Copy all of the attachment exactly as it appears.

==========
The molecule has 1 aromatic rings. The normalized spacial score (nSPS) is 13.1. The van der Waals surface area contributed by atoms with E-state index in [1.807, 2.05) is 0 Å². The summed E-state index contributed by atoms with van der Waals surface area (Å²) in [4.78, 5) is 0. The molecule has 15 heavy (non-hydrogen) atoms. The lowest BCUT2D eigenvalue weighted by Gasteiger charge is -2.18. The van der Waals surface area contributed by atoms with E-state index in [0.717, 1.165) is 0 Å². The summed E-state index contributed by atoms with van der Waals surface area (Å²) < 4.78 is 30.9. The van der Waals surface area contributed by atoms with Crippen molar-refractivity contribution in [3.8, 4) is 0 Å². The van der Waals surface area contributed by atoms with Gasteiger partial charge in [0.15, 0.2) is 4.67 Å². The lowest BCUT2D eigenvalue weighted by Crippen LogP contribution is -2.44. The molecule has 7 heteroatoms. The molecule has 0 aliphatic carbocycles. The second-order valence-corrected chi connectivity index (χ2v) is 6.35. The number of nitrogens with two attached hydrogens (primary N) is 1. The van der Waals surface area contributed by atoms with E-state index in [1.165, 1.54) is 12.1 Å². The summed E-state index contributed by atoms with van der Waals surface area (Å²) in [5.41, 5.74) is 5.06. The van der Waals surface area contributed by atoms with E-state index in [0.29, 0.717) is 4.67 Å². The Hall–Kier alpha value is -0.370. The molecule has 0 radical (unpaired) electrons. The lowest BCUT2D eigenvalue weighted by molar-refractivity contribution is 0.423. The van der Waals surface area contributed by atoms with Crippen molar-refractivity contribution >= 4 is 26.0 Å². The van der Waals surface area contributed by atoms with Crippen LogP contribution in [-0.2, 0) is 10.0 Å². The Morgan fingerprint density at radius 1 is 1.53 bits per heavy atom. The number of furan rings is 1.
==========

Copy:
The molecule has 1 aromatic rings. The normalized spacial score (nSPS) is 13.1. The van der Waals surface area contributed by atoms with E-state index in [1.807, 2.05) is 0 Å². The summed E-state index contributed by atoms with van der Waals surface area (Å²) in [4.78, 5) is 0. The molecule has 15 heavy (non-hydrogen) atoms. The lowest BCUT2D eigenvalue weighted by Gasteiger charge is -2.18. The van der Waals surface area contributed by atoms with E-state index in [0.717, 1.165) is 0 Å². The summed E-state index contributed by atoms with van der Waals surface area (Å²) < 4.78 is 30.9. The van der Waals surface area contributed by atoms with Crippen molar-refractivity contribution in [3.8, 4) is 0 Å². The van der Waals surface area contributed by atoms with Gasteiger partial charge in [0.15, 0.2) is 4.67 Å². The lowest BCUT2D eigenvalue weighted by Crippen LogP contribution is -2.44. The molecule has 7 heteroatoms. The molecule has 0 aliphatic carbocycles. The second-order valence-corrected chi connectivity index (χ2v) is 6.35. The number of nitrogens with two attached hydrogens (primary N) is 1. The van der Waals surface area contributed by atoms with E-state index in [1.165, 1.54) is 12.1 Å². The summed E-state index contributed by atoms with van der Waals surface area (Å²) in [5.41, 5.74) is 5.06. The van der Waals surface area contributed by atoms with E-state index in [0.29, 0.717) is 4.67 Å². The Hall–Kier alpha value is -0.370. The molecule has 0 radical (unpaired) electrons. The lowest BCUT2D eigenvalue weighted by molar-refractivity contribution is 0.423. The van der Waals surface area contributed by atoms with Crippen molar-refractivity contribution >= 4 is 26.0 Å². The van der Waals surface area contributed by atoms with Crippen LogP contribution in [-0.2, 0) is 10.0 Å². The Morgan fingerprint density at radius 1 is 1.53 bits per heavy atom. The number of furan rings is 1.